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Lee, Shin, Lee, Baek, Ku, and Kim: Comparison of the effects of propofol and pentobarbital on hydrogen peroxide-stimulated hepatic SNU761 cells



Propofol and barbiturates are both known to protect cells of several organs against ischemia/reperfusion injury, but there are few reports on any possible protective effects on human hepatocytes. We investigated the activities of both agents on human hepatic SNU761 cells under hydrogen peroxide (H2O2)-induced oxidative stress.


To determine whether propofol and pentobarbital protect hepatocytes from H2O2-induced toxicity, we used SNU761 cells, a human hepatocellular carcinoma (HCC) cell line. Cells were pretreated with different dosages (1, 10, 50 µM) of propofol or pentobarbital (1, 10, 50, 100, 400 µM) 30 min before H2O2 application. Lactate dehydrogenase (LDH) was measured to assess and quantify cell death. To determine the nature of cell death, treated hepatocytes were doubly stained with fluorescein isothiocyanate (FITC)-labeled Annexin V and propidium iodide (PI), and analyzed by flow cytometry.


Pretreatment with propofol, but not pentobarbital, suppressed H2O2-induced LDH release. In Annexin V-FITC/PI binding analysis, propofol decreased the number of necrotic and late apoptotic cells, but no significant decreases in such cell numbers were seen when pentobarbital was used.


Unlike pentobarbital, propofol, at clinical concentrations, protected SNU-761 HCC cells against oxidative stress.


Liver injury caused by oxidative stress may occur under many clinical conditions, including liver surgery, transplantation surgery, the use of extracorporeal circulation in cardiac or vascular surgery and hemorrhagic, cardiogenic, or septic shock states followed by resuscitation [1,2], and it could increase the morbidity and mortality of patient [3,4]. Although hepatocytes have an antioxidant defence system to remove or neutralize reactive oxygen species (ROS), excessive production of ROS such as hydrogen peroxide (H2O2), occurring during the reperfusion period, results in an imbalance between pro-oxidants and antioxidants and usually leads to cellular dysfunction and tissue injury [5]. Thus, suppression of oxidative stress caused by ROS could reduce liver damage and ameliorate outcome of patients.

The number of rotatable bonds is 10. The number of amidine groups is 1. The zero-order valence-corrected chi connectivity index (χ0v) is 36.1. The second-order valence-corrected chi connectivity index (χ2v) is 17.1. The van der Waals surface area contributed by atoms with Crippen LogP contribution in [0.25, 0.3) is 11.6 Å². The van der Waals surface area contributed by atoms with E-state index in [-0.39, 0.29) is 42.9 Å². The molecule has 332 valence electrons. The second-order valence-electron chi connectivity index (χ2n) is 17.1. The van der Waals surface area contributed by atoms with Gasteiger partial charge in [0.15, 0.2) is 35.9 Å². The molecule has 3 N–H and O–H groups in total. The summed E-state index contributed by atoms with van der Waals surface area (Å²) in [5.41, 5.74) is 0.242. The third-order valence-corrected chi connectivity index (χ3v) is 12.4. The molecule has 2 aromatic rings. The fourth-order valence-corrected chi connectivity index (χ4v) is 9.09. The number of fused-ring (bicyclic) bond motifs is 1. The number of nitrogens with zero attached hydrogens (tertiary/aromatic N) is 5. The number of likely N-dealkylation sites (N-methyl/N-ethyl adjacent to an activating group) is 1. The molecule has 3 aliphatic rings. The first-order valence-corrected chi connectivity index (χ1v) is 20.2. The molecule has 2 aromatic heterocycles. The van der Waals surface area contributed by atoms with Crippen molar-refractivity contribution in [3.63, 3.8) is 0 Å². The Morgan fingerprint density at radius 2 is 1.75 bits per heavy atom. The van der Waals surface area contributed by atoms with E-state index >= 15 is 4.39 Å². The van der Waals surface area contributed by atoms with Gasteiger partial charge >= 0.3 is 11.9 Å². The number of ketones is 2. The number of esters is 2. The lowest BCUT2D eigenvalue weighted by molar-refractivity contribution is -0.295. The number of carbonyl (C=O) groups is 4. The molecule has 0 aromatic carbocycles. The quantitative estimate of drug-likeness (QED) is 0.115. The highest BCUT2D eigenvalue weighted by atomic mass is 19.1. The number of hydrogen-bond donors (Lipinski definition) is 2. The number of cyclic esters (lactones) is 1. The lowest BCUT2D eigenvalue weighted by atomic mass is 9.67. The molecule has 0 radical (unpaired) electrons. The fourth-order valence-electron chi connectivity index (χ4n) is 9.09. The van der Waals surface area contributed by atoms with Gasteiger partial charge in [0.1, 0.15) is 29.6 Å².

Propofol (2, 6-diisopropylphenol) and barbiturate, highly lipid-soluble anaesthetics, are both known to have antioxidant activities, protecting against lipid peroxidation [6], and both agents are often used in several clinical conditions to reduce cerebral edema during liver transplantation in fulminant hepatic failure (FHF) patients [7,8]. However, whether the antioxidant activities of propofol and pentobarbital protect hepatocytes exposed to oxidative stress is unclear.
Cell death can be categorized into apoptosis and necrosis. Apoptosis, or programmed cell death, is an active process character ized by cytoplasmic shr inkage, chromat in condensation, nuclear fragmentation, and activation of caspases [9]. In addition, phosphatidylserine (PS) is exposed on the external surface of the cell in the early phase of apoptosis, and this exposure precedes membrane damage and DNA fragmentation [10]. On the other hand, necrosis is passive, and is characterized by cell swelling, rupture of the plasma membrane, and cell lysis, with leakage of cytoplasmic components such as lactate dehydrogenase (LDH) [9].
It is known that direct exposure of hepatocytes to exogenous oxidants including H2O2 can induce both apoptotic and necrotic cell death [11]. In the current study, we explored the modes of cell death (apoptosis and/or necrosis) induced by H2O2 in hepatic cell and compared the protective effects of propofol and pentobarbital.

Materials and Methods